Omid “16B” Nourizadeh has been a favorite of underground scene for more than two decades now. And though he was locked down for a time like much of the rest of us, the London-based DJ/producer never lost any of his prolific, music-making drive.
His latest album, SunTzu – named after the Chinese philosopher – picks up where 2019’s Silenciety left off. It’s a wild mix of electronic delights – cinematic, clubby, moody, trippy, melodious. While initial single, “Yellow,” pushes a wonderfully warped ’80s vibe, tech-house track “Vanished” or breakbeat cut “Rise” drop a down-and-dirty flavor that you’d expect to hear on a 3 a.m. dancefloor. Terrific stuff.
We recently caught up with the British-Iranian talent to talk tech and more.
DJ Times: When you were younger, what was your initial musical goal?
16B: To make the best music possible and listen to as many artists and bands that I could find. I always get inspired by music and style. I never know it, but sometimes it feels like I’ve heard something before, even though it’s my first time hearing it. Those records used to inspire me the most. In some cases, it felt like I was part of something I had no idea even existed, felt a connection deeply and that inspired me to write the most.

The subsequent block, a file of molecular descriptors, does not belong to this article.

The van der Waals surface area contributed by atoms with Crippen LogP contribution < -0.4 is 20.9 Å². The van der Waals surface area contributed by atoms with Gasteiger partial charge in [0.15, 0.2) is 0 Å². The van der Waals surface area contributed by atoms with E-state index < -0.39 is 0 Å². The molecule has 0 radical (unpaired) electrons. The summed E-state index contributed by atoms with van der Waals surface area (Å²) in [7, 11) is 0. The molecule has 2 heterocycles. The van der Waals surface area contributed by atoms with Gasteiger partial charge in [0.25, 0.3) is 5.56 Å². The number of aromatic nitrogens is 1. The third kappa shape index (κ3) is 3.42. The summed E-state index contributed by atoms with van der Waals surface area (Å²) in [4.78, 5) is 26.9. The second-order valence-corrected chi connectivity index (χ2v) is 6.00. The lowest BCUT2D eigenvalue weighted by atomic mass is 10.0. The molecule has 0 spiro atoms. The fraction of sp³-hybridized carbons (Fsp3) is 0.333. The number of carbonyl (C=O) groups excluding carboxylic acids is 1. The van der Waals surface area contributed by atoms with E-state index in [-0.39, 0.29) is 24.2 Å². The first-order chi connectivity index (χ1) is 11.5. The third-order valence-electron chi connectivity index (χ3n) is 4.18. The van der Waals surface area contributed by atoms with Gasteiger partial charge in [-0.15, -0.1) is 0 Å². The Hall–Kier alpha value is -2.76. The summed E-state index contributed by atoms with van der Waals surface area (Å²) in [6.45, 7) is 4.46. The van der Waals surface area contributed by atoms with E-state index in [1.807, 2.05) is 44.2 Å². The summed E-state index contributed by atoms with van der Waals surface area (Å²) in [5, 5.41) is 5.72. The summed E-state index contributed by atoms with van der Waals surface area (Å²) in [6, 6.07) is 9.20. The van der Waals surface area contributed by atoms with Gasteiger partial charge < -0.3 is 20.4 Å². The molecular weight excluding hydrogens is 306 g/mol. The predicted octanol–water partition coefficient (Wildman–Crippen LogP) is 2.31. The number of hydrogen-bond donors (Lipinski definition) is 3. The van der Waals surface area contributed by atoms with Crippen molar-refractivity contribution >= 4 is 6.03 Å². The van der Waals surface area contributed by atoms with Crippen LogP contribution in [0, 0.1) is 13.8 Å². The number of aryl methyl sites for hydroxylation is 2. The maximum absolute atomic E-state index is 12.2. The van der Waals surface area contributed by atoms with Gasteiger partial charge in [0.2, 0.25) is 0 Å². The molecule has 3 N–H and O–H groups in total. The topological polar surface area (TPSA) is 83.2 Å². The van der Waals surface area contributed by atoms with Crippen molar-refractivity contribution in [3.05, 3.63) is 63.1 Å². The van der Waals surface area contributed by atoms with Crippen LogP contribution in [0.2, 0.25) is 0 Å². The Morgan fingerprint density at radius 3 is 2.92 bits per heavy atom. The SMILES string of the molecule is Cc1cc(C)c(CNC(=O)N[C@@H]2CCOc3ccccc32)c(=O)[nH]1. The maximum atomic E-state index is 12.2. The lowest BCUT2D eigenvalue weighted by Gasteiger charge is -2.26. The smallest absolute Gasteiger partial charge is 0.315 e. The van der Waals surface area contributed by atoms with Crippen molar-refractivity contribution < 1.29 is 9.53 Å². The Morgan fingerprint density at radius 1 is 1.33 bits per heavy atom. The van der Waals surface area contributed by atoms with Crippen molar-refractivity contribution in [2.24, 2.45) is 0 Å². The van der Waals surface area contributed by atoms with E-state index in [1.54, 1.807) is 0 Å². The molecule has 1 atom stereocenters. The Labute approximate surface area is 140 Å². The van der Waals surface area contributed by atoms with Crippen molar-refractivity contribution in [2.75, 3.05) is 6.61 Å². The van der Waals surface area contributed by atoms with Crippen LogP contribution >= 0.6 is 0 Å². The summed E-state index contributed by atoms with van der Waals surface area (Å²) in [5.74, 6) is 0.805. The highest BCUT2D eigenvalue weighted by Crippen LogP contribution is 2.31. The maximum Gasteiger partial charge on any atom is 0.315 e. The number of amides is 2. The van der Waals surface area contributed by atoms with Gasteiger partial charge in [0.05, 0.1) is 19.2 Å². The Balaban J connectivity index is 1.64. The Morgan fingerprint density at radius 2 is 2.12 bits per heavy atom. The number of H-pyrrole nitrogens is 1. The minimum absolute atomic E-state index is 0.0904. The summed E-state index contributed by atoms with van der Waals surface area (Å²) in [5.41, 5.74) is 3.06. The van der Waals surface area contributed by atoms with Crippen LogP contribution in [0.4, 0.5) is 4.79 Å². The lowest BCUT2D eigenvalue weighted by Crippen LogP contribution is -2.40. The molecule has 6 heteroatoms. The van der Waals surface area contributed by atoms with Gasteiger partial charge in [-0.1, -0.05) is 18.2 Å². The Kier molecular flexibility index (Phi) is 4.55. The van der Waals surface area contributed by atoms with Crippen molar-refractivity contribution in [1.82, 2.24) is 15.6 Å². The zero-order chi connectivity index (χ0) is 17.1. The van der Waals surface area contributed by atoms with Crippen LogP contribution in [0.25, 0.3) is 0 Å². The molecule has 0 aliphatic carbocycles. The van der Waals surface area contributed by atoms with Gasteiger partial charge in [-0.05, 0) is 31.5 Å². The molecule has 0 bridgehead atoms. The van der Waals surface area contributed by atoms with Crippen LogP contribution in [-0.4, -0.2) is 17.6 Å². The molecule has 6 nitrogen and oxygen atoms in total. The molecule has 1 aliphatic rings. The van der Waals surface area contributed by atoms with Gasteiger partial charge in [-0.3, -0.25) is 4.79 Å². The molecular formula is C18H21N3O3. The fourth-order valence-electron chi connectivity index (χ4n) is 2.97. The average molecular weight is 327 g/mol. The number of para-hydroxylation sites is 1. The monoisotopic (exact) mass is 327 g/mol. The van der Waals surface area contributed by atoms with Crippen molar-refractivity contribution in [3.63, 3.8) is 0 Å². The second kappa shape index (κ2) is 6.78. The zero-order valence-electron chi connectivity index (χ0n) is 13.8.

DJ Times: How have you spent most of the pandemic time? What’s it been like for you?
16B: My studio is in central London, which isn’t far off from looking like a ghost town with most things shut or closed for good! Where I live in Putney is how it always is, quiet and green in most parts, and people are just getting on with their lives the best they can. I finished my new album, SunTzu, during lockdown and also scored some music for a new short film that’s coming out very soon. It’s my first time composing for a film and let’s just say it wasn’t an easy task. I also moved my entire music catalog from one distributor to another. It has been a long process which has taken almost a year, but I’m happier where I am. I do appreciate the fact we all have to spend more time at home – but boy, do I miss socializing like we used to.
DJ Times: What did you lose work-wise?